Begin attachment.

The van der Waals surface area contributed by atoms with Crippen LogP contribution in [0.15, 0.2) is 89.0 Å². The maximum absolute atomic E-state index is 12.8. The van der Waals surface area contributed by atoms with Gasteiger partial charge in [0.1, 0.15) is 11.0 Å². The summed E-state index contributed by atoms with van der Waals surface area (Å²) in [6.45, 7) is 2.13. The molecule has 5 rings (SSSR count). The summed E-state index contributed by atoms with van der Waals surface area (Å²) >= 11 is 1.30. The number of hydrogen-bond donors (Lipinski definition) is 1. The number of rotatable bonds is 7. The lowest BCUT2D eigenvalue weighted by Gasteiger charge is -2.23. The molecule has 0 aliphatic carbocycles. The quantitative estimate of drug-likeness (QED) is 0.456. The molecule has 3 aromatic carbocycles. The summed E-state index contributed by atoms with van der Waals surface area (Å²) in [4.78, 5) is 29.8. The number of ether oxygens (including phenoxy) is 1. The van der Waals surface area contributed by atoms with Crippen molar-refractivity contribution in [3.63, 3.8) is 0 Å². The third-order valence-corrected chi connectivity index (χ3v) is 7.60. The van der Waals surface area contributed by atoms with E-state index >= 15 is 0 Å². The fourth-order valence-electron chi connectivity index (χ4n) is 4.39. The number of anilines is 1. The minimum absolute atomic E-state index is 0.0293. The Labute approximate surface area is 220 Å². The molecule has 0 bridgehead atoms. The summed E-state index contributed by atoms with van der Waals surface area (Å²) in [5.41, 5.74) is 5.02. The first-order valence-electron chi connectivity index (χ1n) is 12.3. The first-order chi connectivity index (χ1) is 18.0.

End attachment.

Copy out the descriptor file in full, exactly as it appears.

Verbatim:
The van der Waals surface area contributed by atoms with Crippen LogP contribution in [0.15, 0.2) is 89.0 Å². The maximum absolute atomic E-state index is 12.8. The van der Waals surface area contributed by atoms with Gasteiger partial charge in [0.1, 0.15) is 11.0 Å². The summed E-state index contributed by atoms with van der Waals surface area (Å²) in [6.45, 7) is 2.13. The molecule has 5 rings (SSSR count). The summed E-state index contributed by atoms with van der Waals surface area (Å²) >= 11 is 1.30. The number of hydrogen-bond donors (Lipinski definition) is 1. The number of rotatable bonds is 7. The lowest BCUT2D eigenvalue weighted by Gasteiger charge is -2.23. The molecule has 0 aliphatic carbocycles. The quantitative estimate of drug-likeness (QED) is 0.456. The molecule has 3 aromatic carbocycles. The summed E-state index contributed by atoms with van der Waals surface area (Å²) in [4.78, 5) is 29.8. The number of ether oxygens (including phenoxy) is 1. The van der Waals surface area contributed by atoms with Crippen molar-refractivity contribution in [3.63, 3.8) is 0 Å². The third-order valence-corrected chi connectivity index (χ3v) is 7.60. The van der Waals surface area contributed by atoms with E-state index >= 15 is 0 Å². The fourth-order valence-electron chi connectivity index (χ4n) is 4.39. The number of anilines is 1. The minimum absolute atomic E-state index is 0.0293. The Labute approximate surface area is 220 Å². The molecule has 0 bridgehead atoms. The summed E-state index contributed by atoms with van der Waals surface area (Å²) in [5.41, 5.74) is 5.02. The first-order valence-electron chi connectivity index (χ1n) is 12.3. The first-order chi connectivity index (χ1) is 18.0.